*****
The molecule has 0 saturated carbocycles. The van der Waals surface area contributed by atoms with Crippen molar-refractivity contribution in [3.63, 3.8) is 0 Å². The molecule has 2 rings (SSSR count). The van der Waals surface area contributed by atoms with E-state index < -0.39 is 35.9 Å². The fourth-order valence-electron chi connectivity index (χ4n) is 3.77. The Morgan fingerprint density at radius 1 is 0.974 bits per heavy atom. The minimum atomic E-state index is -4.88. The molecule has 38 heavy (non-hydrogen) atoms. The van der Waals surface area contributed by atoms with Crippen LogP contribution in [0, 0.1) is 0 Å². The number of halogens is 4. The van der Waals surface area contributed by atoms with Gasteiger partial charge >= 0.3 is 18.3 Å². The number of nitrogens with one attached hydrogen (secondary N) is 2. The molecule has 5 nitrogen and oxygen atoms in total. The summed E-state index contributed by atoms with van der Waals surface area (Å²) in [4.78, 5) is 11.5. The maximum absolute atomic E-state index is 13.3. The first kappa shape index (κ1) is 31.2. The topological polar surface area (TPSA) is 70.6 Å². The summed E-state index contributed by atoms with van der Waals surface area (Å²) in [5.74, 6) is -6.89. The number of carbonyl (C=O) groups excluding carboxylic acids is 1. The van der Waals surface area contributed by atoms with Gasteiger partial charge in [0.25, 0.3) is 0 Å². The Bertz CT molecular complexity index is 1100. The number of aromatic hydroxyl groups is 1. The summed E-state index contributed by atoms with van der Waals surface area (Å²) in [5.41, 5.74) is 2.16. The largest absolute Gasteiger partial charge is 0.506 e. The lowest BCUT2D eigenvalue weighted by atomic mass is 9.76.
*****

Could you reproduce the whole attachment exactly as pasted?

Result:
The molecule has 0 saturated carbocycles. The van der Waals surface area contributed by atoms with Crippen molar-refractivity contribution in [3.63, 3.8) is 0 Å². The molecule has 2 rings (SSSR count). The van der Waals surface area contributed by atoms with E-state index < -0.39 is 35.9 Å². The fourth-order valence-electron chi connectivity index (χ4n) is 3.77. The Morgan fingerprint density at radius 1 is 0.974 bits per heavy atom. The minimum atomic E-state index is -4.88. The molecule has 38 heavy (non-hydrogen) atoms. The van der Waals surface area contributed by atoms with Crippen LogP contribution in [0, 0.1) is 0 Å². The number of halogens is 4. The van der Waals surface area contributed by atoms with Gasteiger partial charge >= 0.3 is 18.3 Å². The number of nitrogens with one attached hydrogen (secondary N) is 2. The molecule has 5 nitrogen and oxygen atoms in total. The summed E-state index contributed by atoms with van der Waals surface area (Å²) in [4.78, 5) is 11.5. The maximum absolute atomic E-state index is 13.3. The first kappa shape index (κ1) is 31.2. The topological polar surface area (TPSA) is 70.6 Å². The summed E-state index contributed by atoms with van der Waals surface area (Å²) in [5.74, 6) is -6.89. The number of carbonyl (C=O) groups excluding carboxylic acids is 1. The van der Waals surface area contributed by atoms with Gasteiger partial charge in [0.25, 0.3) is 0 Å². The Bertz CT molecular complexity index is 1100. The number of aromatic hydroxyl groups is 1. The summed E-state index contributed by atoms with van der Waals surface area (Å²) in [5.41, 5.74) is 2.16. The largest absolute Gasteiger partial charge is 0.506 e. The lowest BCUT2D eigenvalue weighted by atomic mass is 9.76.